The grave is in a country cemetery about an hour's drive from Rio de Janeiro, a simple slab of grimy concrete squeezed between fancier tombs.
The epitaph says only: "Here rests in peace the one who was the Joy of the People -- Mane Garrincha."
It is a humble resting place for one of the great soccer players of all time but then Garrincha was always true to his roots. He was also one of soccer's original bad boys and his life is a cautionary tale for today's misbehaving celebrities.
Garrincha fathered at least 14 children by several women, had a scandalous affair with a pop singer, killed his mother-in-law in a car crash, squandered his money and drank himself into an alcoholic's grave in 1983 at the age of 49.
He also delighted fans from South America to Scandinavia and played a crucial role in Brazil's 1958 and 1962 World Cup victories. Brazil never lost when he and Pele played together.
"The club, Botafogo, really should build something better here," said cemetery worker Jorge da Souza, who remembers that the funeral crowd was so great that gravestones were smashed.
Garrincha's story is back in the public eye just now.
A movie "Garrincha -- Estrela Solitaria" (Solitary Star), is set to go on release in Brazil. In Britain, Ruy Castro's book "Garrincha -- the Triumph and Tragedy of Brazil's Forgotten Footballing Hero" has just been published in English.
"The people talk about King Pele. No, the king is Garrincha," said his old friend Malvina, now aged 71 and still living in Pau Grande.
Garrincha was born Manuel dos Santos in this factory town nestled among lush mountains. He had crooked legs, one shorter than the other, and the world came to know him by his childhood nickname, which means "Little Bird."
He played for the factory team before Botafogo spotted him. He left behind his wife and young family but took a girlfriend with him to Rio. Barely literate, he signed a blank contract.
His life was then the proverbial game of two halves -- the glory years then a sad decline as personal problems, drink and injury brought him to ruin.
The fans adored him from the start as he waltzed past defenders with his dribbles down the right wing.
"He played for the joy, he played for love," Malvina said, sitting outside his cabin in shorts and vest. "Garrincha could drink the night before and go and play the next day in the Maracana stadium. After the match, back here for a drink.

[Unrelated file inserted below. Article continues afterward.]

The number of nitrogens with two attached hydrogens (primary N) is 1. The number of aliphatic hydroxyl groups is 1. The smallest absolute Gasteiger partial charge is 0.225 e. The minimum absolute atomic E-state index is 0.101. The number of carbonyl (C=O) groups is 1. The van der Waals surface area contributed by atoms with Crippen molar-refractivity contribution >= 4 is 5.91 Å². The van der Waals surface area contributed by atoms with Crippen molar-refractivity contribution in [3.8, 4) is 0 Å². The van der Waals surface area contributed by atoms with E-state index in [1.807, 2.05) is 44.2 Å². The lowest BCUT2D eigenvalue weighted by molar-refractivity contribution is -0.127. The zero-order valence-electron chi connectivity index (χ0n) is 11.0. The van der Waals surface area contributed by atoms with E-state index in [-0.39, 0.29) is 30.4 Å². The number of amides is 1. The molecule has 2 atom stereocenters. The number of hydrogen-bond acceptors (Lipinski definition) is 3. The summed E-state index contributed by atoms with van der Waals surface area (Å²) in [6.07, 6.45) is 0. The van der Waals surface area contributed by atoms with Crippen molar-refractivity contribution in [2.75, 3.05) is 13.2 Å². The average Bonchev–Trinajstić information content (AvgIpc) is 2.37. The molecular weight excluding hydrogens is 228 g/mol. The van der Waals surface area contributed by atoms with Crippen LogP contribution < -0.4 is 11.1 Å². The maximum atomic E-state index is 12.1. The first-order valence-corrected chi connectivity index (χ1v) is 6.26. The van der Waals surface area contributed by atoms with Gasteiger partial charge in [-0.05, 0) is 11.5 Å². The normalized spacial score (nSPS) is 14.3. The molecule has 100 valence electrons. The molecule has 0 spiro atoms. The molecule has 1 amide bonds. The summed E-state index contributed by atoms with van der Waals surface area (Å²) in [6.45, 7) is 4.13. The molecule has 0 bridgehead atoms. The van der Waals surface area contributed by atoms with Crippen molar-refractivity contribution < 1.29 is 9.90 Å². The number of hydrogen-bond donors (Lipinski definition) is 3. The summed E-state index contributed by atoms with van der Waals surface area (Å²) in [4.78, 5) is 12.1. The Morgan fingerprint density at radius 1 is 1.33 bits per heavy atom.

"Can you see David Beckham going back to his hometown on Saturday night to play with his mates?" said Andrew Downie, a journalist who translated Castro's book. "You went to see him play because you knew he would entertain you."
His greatest triumphs were in the 1958 World Cup in Sweden and the 1962 tournament in Chile. In 1958, the Brazilians met the mighty Soviet Union in the group stage. In what some writers have called the greatest three minutes of soccer ever, Brazil attacked from the start with Garrincha leading the charge.
They scored after three minutes, won 2-0, and went on to beat Sweden in the final to become world champions.
Four years later, with Pele sidelined by injury, Garrincha was again the star of the show as Brazil won a second World Cup.
As the naked players celebrated in the dressing room, a sultry Brazilian singer named Elza Soares walked in and embraced Garrincha in the shower, thus beginning a stormy affair that lasted for more than 15 years.
While the couple lived in Rio, Garrincha's wife and growing family were back in Pau Grande. It turned many Brazilians against him and over the next few years, the rot set in.
Botafogo insisted on playing him even as injuries began to take a toll. His consumption of cachaca -- a sugarcane liquor -- became constant. Money troubles added up as he failed to secure lucrative terms.
Neighbours in Rio's posh Urca area harassed him and Elza. The pair were attacked when they visited Pau Grande. When a military dictatorship took over Brazil, the couple moved to Rome after a vigilante squad visited their house.
In 1980, Rio's Mangueira samba school put him on its carnival parade float. In an episode that features in the film, a shocked nation watched on television as an alcohol-numbed figure in a yellow Brazil shirt sat there oblivious to all around him.
A few years later he was dead.
Garrincha, though, will always remain a people's player.
"He never forgot where he came from. They love Pele but they don't identify with him," Downie told Reuters.
Pau Grande seems to have forgiven Garrincha his transgressions. A bust sits in the square and the soccer field bears his name, with a few old photographs of him hanging inside the scruffy bar.
"He was a simple guy, he didn't have a nasty thought," said local carpenter Zaza. "Another Garrincha has never been born."